The Swiss are worried about the role that antiperspirants, and specifically aluminium salts in antiperspirants, may play in breast cancer, and they have taken steps to do something about it. On Tuesday the 5th of May 2017 their National Council (Conseil National) voted by 126 to 58 to approve a bill (postulat) that the Federal Council (Conseil Fédéral) effectively should consider banning the use of aluminium salts in antiperspirants and commission research to establish their role in breast cancer. According to the Green MP, Lisa Mazzone, who brought the bill to the National Council, there is now sufficient doubt about the safety of aluminium salts in antiperspirants to assert the precautionary principle to their continued use.
There is now sufficient doubt about the safety of aluminium salts in antiperspirants to assert the precautionary principle to their continued use.
The catalyst which propelled the already burgeoning concern about the safety of aluminium salts in antiperspirants to a level of doubt worthy of such a sanction was recent research by Swiss scientist Stefano Mandriota which showed that aluminium promoted tumourigenesis and metastasis in a well-established mouse cancer model.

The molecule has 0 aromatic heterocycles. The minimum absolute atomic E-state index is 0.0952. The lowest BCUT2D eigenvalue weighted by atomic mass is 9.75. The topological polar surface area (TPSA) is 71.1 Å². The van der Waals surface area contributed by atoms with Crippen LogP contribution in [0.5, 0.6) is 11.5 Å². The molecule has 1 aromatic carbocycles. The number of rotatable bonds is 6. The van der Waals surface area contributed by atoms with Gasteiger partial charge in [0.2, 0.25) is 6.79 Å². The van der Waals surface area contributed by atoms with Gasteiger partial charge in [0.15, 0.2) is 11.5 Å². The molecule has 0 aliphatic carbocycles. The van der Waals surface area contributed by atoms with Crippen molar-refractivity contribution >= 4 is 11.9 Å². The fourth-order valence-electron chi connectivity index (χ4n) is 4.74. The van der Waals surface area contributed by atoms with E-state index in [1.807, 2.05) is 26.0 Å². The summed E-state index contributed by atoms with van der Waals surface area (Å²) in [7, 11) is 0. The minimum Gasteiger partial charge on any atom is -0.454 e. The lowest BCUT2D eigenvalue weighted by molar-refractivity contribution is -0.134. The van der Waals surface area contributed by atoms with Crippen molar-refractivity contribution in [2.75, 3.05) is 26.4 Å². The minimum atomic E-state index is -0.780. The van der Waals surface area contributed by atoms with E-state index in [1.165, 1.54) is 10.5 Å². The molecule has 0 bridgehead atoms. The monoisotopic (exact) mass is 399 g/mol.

The arguments for and against the applicability of this model and these results to human breast cancer are already legion and, in the main, well-founded. However, what appears to be unique about this issue is that members of the National Council have interpreted the new research as strong support for previous research linking antiperspirants to breast cancer and, and this is the unique and extremely surprising aspect, they have decided to act. They are not prepared to wait for future research over the next five to ten years to confirm or refute the connection; they believe that now is a time for action on the health implications of living in the aluminium age. Is this a ‘brave new world’ or just a Swiss anomaly?
Aluminium salts are the only truly effective antiperspirant and so banning them in future antiperspirant products will be problematic both for antiperspirant manufacturers and for the many individuals who rely upon them to prevent excessive perspiration and body odour. Adopting the precautionary principle in banning the use of something which is extremely effective and has no immediate substitute or replacement might be considered as premature and, perhaps, not the best immediate way forward. One alternative approach is legislation which compels manufacturers of aluminium-based antiperspirants to include a warning message on their product, at least until scientific research provides unequivocal evidence to support or refute the role of aluminium in breast cancer. At least in this way the choice remains with the consumer.
WARNING: THIS PRODUCT MAY CAUSE BREAST CANCER